Wednesday, June 8, 2011

Willow Farm

So, I'm at the next (and last, for this trip) farm. Of the farms I've been to, this one is the least like a farm. Basically, they live in a small town with a backyard garden ("they" being Rob, with whom we spend the most time, his wife Chrissy, and 2 of his kids (Liam, 16, and Helena, 18; 2 other daughters each live nearby). And they recently (2 years ago) bought a plot of land (~3 acres) that's 3-4 miles away. So most days, we drive out to the plot of land and do work there, haven lunch there, then come back to the house for dinner.
I will admit, when I first arrived I was a bit dubious. The plot of land is nice and peaceful, but not incredibly beautiful; the house is nice, but the area it's in is, again, not that beautiful. But by the end of the first day, I was feeling much better about it. Rob took us ("us" being Gavin, the 32-year-old British WWOOFer who arrived the same day I did) for a short drive to the coast, which is really nice- part mudflat with coastal grasses, then some steeper areas where the ocean has made little coves of super-smooth rocks which lead to abruptly-eroded land. And yesterday, he took us on another drive to see an old priory, as well as more of the coast.
The work has mostly involved efforts to improve the soil at their land plot (or at least, in the small area they're trying to grow things in). As Gavin put it, "This is the worst soil I've ever seen." It's basically clay. So, lots of moving of manure. We've also done some planting (beans and corn), though I have my doubts about how well any of it will do. What Rob really needs to do is get a lot of good compost, and put that down anywhere he's going to plant something. At the moment, he's just using manure, which, while rich in nutrients, still comes from the miniature Shetland ponies that are grazing right nearby; thus he's not really adding any nutrients to the system. And the manure isn't broken down enough yet; I don't think the plants can use it yet.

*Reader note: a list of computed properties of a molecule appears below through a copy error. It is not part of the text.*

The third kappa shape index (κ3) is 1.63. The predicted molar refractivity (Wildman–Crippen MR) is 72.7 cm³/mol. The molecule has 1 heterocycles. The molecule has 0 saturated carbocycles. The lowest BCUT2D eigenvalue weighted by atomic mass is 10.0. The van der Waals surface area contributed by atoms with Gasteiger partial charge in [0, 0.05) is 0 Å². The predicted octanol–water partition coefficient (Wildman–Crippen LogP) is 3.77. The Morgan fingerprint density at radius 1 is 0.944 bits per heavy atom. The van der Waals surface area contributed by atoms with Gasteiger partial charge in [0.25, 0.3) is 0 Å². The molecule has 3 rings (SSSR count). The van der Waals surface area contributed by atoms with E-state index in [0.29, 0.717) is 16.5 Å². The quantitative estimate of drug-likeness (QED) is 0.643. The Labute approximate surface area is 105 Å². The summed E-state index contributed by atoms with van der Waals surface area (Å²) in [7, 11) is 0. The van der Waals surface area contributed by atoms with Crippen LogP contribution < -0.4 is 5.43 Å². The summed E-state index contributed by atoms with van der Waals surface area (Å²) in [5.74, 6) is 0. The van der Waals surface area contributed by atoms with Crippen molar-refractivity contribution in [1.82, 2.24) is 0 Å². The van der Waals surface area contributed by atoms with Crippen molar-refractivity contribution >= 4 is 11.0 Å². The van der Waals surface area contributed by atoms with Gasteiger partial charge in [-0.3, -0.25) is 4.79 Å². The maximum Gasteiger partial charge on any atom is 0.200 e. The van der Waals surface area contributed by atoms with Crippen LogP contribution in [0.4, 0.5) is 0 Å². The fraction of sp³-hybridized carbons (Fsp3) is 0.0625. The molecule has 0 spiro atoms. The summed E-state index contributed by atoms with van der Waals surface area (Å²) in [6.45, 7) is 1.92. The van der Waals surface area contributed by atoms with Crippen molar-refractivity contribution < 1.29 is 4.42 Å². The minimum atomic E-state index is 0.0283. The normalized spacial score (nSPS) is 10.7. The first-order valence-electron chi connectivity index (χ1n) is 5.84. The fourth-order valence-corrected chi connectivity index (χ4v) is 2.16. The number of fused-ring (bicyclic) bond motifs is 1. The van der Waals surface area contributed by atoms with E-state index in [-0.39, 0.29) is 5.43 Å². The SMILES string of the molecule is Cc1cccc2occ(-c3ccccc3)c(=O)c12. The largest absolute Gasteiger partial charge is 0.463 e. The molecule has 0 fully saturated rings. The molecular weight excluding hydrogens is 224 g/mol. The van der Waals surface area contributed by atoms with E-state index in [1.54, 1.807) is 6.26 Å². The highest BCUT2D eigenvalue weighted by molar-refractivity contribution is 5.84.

Other notables: the pets (of course). 2 spaniels (a springer and her daughter, a springer/ cocker mix apparently called a "sprocker") and a chihauha. My favorite is the sprocker; she is, as Rob puts it, "ball-obsessed." When she has a ball, she will bring it near you, put it down, then lie down about a foot away from it, staring at either it or you. Until you throw it. Several times, while working in the plot, I've thrown it, gone back to working for 15-20 minutes, then realized that she's brought it back and has been waiting there the entire time for me to throw it.

Speaking of pets, I realized that I never posted about Lima! This is the kitten that I picked out as my favorite when I was at the second farm. I chose her out when she was about a week old, and I chose rightly: she was the first one to be scampering about the house exploring things. (Lima is pronounced "Lee-ma" and is short for limace ("lee-mahss"), which means slug in French. I thought this would be an amusing name because Lima is a pretty name, but... its short for "slug." And despite her liveliness, all the kittens looked kind of like slugs when they were first leaving their box and wandering around the floor.

No comments:

Post a Comment